And what happened? Nixon won, but by less than 1%. If dirty primaries translate into general election losses, Humphrey should have lost by more than a landslide.

Tuesday, March 04, 2008

Democratic rift

My data is far from scientific but from reading more blogs and comments than is probably healthy but here is an observation: there is a very hard and mean rift quickly growing in the Democratic party. In places where comments are usually very civil and engaged, people are swearing off the other candidate. Writers who have been repeating how proud they are of the democratic party and all the candidates are now openly threatening to not vote for president in 2008. "Repugnant" is the word of the day.

So we will see how things shake out, but John McCain will gain the remaining delegates to become the official Republican nominee today. And he can only be liking what he sees.

Sunday, March 02, 2008

To tug or not to tug?

There aren't many dog games that have ignited such fierce debates as tug-o-war. No one argues about the merits of fetch or frisbee, but there are two schools of thought about tug. One side says that tug is a dangerous game that teaches dogs dominance, and that they can use physical force to gain a prized possion from a human. In order to maintain the role as "pack leader", you should never allow a dog to think he can wrestle something away from you. Dogs should willingly give up even the most valuable goodies, and if they don't, they are exerting dominance over you. If you do engage in a game of tug, they say, at least the human should always end up with the toy at the end lest the dog leave thinking he won.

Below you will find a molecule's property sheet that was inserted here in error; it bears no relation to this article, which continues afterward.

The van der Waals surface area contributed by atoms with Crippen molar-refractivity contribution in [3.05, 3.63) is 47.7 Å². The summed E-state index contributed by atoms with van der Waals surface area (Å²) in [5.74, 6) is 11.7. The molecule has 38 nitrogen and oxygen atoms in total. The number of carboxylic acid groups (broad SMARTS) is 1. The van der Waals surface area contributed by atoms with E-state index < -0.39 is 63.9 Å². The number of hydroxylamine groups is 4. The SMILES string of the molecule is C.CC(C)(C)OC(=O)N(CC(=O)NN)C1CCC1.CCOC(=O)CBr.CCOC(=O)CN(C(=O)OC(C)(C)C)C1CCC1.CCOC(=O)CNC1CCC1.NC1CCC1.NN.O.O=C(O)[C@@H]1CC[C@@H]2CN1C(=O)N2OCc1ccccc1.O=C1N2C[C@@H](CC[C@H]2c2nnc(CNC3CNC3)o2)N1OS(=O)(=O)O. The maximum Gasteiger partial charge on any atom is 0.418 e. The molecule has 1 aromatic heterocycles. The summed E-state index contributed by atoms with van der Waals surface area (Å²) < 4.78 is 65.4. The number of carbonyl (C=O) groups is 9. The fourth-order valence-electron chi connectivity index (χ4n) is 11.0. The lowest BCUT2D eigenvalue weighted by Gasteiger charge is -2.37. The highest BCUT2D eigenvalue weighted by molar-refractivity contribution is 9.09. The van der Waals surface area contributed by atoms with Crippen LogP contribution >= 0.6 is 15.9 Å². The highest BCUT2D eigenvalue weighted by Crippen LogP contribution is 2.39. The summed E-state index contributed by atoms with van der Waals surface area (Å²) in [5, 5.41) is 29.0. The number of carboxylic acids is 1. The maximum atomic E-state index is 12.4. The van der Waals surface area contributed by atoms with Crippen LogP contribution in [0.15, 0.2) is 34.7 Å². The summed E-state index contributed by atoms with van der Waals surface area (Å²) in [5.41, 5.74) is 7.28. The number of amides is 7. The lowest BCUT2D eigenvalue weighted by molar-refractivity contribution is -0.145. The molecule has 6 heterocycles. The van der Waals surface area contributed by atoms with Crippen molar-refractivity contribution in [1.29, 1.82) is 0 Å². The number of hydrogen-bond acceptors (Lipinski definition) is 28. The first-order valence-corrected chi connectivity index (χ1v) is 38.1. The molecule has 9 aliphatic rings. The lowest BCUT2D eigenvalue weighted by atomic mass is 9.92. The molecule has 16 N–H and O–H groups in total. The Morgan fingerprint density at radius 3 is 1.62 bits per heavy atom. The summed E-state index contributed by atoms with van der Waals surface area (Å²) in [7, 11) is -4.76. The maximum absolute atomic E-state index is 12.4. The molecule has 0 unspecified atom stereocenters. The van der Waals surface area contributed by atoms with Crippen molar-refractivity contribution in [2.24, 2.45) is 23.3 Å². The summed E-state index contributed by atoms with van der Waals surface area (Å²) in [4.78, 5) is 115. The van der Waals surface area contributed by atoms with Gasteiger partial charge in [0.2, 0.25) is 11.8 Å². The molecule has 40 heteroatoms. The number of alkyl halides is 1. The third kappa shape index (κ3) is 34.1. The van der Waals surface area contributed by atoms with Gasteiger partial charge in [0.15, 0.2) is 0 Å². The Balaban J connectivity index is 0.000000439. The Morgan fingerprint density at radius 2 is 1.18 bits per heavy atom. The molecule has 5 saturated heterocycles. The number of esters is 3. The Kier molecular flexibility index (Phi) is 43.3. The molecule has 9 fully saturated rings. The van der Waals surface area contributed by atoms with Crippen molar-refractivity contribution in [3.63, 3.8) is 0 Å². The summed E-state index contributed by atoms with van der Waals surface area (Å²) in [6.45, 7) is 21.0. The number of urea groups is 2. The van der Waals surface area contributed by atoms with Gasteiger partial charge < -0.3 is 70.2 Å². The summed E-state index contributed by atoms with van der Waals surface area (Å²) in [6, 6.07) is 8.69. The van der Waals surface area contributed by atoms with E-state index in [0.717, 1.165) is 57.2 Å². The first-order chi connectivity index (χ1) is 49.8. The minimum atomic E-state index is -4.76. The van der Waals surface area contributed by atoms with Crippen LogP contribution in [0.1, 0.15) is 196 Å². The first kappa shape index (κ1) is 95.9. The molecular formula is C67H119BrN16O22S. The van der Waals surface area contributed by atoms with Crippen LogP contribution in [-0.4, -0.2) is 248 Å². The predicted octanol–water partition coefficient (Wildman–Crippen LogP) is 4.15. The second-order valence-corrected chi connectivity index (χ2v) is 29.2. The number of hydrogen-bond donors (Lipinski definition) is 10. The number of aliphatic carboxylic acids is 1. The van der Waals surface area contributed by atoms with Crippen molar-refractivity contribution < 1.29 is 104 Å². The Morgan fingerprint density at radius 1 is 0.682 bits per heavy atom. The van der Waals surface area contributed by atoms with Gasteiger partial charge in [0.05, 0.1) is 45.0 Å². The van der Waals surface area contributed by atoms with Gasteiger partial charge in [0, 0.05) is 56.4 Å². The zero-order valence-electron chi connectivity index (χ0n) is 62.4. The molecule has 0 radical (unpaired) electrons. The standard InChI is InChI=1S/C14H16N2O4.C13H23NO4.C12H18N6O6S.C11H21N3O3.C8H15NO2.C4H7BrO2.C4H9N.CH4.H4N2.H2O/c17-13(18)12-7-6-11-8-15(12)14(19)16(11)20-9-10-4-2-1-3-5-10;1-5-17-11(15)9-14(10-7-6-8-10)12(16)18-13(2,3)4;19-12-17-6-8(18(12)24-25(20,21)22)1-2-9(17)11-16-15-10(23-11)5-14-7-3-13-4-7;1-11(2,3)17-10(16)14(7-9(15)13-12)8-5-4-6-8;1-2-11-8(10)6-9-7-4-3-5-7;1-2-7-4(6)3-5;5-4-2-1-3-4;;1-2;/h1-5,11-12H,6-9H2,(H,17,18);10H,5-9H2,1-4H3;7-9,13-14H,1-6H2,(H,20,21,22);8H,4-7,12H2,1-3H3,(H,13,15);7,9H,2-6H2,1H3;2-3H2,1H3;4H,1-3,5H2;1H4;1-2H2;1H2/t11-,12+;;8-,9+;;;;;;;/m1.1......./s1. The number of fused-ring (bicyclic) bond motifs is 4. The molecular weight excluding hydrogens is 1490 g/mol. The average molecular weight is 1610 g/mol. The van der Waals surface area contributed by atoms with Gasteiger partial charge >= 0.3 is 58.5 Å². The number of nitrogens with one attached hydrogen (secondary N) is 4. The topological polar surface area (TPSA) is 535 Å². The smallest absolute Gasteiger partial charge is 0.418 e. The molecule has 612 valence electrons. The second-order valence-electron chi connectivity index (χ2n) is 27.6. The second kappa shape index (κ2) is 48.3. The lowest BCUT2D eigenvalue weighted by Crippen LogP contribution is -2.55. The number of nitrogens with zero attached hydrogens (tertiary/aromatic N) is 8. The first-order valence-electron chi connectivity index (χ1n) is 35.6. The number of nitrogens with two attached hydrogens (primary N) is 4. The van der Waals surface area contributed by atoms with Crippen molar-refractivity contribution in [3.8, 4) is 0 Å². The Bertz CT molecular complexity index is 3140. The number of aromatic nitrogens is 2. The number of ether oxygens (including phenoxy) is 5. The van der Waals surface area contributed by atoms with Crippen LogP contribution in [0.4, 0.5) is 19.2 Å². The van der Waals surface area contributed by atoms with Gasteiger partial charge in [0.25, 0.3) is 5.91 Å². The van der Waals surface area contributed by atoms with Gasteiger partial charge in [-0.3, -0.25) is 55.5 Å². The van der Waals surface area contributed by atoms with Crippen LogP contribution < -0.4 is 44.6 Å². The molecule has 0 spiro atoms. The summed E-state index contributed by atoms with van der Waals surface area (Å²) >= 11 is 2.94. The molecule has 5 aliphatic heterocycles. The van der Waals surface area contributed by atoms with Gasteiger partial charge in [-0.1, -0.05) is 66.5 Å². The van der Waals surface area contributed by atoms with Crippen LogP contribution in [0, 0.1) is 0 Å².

On the other side of the debate are people who say that tug-o-war is just a game, and a good game to really unwind and let off some pent-up energy. Play serves a very important role in animal behavior, even for wild animals. The great thing about play is that all normal rules are off and normal roles are often reversed. The bigger puppy turns down his strength so that the littler puppy can wrestle with him. Motions are exaggerated, and normally stealthy animals become rambunctious and noisy. Current thinking about the reason that animals play is to put their body into positions and situations that they wouldn't normally be in. This allows them to learn how to react to the unexpected (like getting knocked off their feet by a predator). The bigger puppy learns how it feels when he's the weaker one, and the littler puppy learns what he needs to do when he's winning the wrestling match.